The harvest season may be upon us, but that doesn’t mean the growing season has to end. If you live in an area that enjoys mild temperatures well into the autumn, now is the time to plant cool-season veggies in your garden to extend your growing season by a couple of months. Even if you live in an area that receives snow during the winter months, you may still be able to plant a few cool-season vegetables, provided you house them in a greenhouse, cold frame, or hoop house. So what exactly constitutes a cool-season crop, and what materials will you need to extend your growing season?
What are Cool-Season Vegetables?
As their name suggests, cool-season vegetables thrive when the temperatures dip into the 40-to-50-degree Fahrenheit range and seldom need additional protection when temperatures fall into the 30s. Conversely, these same crops are ones that don’t do as well during the summer, often bolting quickly when temperatures increase into the 70s and ceasing to grow altogether when temperatures get above 80 degrees.
Two Types of Cool-Season Veggies
Cool-season crops fall into two categories: hardy vegetables, which are cold-tolerant, and semi-hardy vegetables, which do best when the temperature is between 40 and 50 degrees Fahrenheit. Hardy vegetables not only germinate in cold soil, but they’re also most likely to survive freezing temperatures and heavy frost for a small window of time. If you live in an area where the temperature regularly drops below freezing (32 degrees Fahrenheit), then these crops would do best sheltered by a cold frame. While they may not continue to grow throughout the winter, you can continue to harvest them. Hardy crops include asparagus, broccoli, brussels sprouts, collards, cabbage, peas, radishes, rhubarb, spinach, turnips, kale, leeks, mustard, parsley, garlic, chives, kohlrabi, and horseradish.
Semi-hardy vegetables may be able to handle light freezing and frost, but don't count on them to survive anything extreme or that lasts more than a day. These crops include celery, cauliflower, carrots, beets, chicory, globe artichokes, endives, lettuce, parsnips, salsify, potatoes, sorrel, and many herbs.
As you can see, there’s a wide variety of vegetables that thrive when the temperatures fall and can take center stage in delicious winter stews, soups, and dishes.
When to Plant Your Cool-Season Veggies
If you’re thinking of growing cool-season vegetables, start sowing seeds or planting when the temperature highs are in the low 70s at most. In parts of the country where temperatures stay in the upper 70s and 80s well into September, you may have to hold off on planting until later in the month or early October. Alternatively, you can get a jump-start on the season by starting your vegetable seeds indoors.
If you plan on starting these vegetables from seed, you can do so indoors a few weeks before you plan to plant them outside. If, for example, the average daytime-temperature high in your area doesn’t fall below 70 degrees until the first part of October, you'll want to start your seeds indoors around the second week of September. Broccoli, cabbage, brussels sprouts, collards, artichokes, cauliflower, celery, and rutabagas are all crops that can be started indoors.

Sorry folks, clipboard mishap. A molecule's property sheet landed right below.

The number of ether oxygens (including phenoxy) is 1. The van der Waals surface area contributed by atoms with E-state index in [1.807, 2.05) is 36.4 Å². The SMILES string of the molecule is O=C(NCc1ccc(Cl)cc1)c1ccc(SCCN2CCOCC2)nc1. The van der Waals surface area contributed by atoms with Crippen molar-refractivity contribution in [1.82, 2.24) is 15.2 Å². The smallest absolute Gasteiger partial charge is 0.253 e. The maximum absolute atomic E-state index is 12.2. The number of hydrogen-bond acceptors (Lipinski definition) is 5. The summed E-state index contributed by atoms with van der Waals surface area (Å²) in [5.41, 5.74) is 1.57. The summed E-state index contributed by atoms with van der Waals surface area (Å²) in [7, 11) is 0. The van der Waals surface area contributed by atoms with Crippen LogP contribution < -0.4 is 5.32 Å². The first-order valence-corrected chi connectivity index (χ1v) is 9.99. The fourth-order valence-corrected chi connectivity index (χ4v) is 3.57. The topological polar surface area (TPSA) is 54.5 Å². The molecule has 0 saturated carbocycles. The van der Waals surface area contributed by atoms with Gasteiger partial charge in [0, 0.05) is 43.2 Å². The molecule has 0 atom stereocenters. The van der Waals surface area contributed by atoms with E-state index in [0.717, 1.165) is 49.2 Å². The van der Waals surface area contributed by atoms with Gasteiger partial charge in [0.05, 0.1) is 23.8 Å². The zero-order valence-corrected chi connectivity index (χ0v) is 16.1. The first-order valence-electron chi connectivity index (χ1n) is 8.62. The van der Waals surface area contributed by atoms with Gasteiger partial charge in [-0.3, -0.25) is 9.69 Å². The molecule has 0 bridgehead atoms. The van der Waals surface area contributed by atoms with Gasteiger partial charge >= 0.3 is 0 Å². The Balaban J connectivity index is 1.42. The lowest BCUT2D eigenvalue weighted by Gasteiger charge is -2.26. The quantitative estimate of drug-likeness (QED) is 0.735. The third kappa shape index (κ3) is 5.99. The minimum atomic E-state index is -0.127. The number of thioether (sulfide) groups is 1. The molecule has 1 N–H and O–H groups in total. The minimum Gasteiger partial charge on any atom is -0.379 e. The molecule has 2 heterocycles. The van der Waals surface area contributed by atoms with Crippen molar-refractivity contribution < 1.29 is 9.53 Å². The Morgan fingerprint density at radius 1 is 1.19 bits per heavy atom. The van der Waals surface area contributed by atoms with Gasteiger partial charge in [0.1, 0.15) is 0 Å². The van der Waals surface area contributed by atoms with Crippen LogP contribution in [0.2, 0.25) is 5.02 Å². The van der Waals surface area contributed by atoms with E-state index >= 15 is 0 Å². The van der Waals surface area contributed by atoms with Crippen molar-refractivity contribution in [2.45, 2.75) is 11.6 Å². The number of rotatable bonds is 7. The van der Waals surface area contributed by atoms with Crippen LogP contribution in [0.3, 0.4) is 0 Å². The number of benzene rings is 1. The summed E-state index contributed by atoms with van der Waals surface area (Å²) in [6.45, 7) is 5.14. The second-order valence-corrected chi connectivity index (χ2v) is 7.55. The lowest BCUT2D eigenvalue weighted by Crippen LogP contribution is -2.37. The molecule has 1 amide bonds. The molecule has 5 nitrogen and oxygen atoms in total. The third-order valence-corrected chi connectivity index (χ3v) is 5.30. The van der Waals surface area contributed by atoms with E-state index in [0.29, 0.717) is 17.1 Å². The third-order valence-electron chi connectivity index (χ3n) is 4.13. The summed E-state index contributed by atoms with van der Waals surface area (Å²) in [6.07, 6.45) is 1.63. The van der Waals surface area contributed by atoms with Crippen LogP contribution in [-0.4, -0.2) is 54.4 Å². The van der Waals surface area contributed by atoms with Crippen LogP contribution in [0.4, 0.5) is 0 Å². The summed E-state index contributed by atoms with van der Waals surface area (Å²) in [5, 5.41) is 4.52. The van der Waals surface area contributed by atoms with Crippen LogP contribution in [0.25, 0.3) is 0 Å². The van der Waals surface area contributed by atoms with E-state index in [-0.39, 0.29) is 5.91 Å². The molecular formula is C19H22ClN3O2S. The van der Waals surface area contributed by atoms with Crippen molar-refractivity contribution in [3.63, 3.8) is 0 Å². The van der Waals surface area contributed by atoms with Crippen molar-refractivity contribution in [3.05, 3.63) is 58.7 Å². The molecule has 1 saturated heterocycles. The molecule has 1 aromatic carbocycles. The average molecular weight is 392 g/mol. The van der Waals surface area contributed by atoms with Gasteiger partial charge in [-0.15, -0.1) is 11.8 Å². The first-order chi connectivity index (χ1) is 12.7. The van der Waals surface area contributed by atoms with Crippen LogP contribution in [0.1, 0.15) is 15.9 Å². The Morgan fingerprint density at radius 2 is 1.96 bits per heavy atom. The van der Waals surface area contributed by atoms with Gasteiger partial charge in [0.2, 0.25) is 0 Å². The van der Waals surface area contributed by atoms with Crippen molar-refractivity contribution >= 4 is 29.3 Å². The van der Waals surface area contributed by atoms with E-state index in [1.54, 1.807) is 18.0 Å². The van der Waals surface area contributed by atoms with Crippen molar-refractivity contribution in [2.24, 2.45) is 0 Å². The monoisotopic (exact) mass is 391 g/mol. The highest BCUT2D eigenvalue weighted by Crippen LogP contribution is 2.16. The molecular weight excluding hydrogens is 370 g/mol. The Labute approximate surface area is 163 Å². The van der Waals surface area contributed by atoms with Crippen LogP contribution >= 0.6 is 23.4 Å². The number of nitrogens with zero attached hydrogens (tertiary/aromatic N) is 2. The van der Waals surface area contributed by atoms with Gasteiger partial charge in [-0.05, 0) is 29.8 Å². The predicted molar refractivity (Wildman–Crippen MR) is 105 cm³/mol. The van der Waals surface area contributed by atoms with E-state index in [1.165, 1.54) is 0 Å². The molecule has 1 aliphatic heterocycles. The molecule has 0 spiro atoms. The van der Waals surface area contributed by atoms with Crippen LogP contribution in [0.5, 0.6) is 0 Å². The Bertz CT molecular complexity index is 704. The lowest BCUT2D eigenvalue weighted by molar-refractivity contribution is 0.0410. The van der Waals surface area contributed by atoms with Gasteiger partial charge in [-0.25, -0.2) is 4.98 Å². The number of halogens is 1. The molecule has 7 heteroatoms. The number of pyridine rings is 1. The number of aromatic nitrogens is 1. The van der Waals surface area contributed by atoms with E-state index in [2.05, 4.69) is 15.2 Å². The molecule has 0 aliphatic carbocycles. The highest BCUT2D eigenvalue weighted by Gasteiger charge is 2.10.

On the other hand, some vegetables grow best when sown directly into the soil. For these crops, it’s best to wait until the temperatures fall below 70 degrees to plant. If you can, check the temperature of the soil before you plant them to increase their chances of germinating and growing. Pick up a thermometer at your local garden shop to get an accurate reading. Vegetables that fall into this category include kale, peas, radishes, kohlrabi, spinach, lettuce and other leafy greens, Swiss chard, potatoes, carrots, beets, endives, Asian greens, and turnips.
Prepare for the Elements
Since freezing weather can arrive at any time in the mid to late fall, you'll want to keep row covers on hand to protect your plants while they’re young, especially if temperatures tend to fall below the plants’ tolerance level. Even the hardiest of plants would be in for a shock in the event of a sudden freeze a week or two after planting. Floating row covers protect plants from frost and keep temperatures slightly warmer than they'd be without them.
If you don’t have the garden space for a greenhouse, it's okay. Hoop houses and cold frames are space-conscious, budget-friendly ways to extend the growing season and protect your vegetables. Hoop houses can be made in an afternoon using PVC pipes, twine, and a plastic row cover, and they can provide great shelter to your all of your garden plants, regardless of whether your beds are raised or in the ground. Cold frames can be made in a weekend and are often made of rot-resistant wood and glass. If you or your neighbors installed new windows or replaced any glass shower doors this year, you can use the old ones to build a cold frame. If you plan on harvesting plants in the winter, hoop houses and cold frames will allow you to do so, even when there’s snow on the ground.
While you may not be gardening outside as much, there’s no reason to put your gardening tools when the weather changes. With a little bit of care and protection, you can enjoy fresh vegetables with your meals all fall and winter long.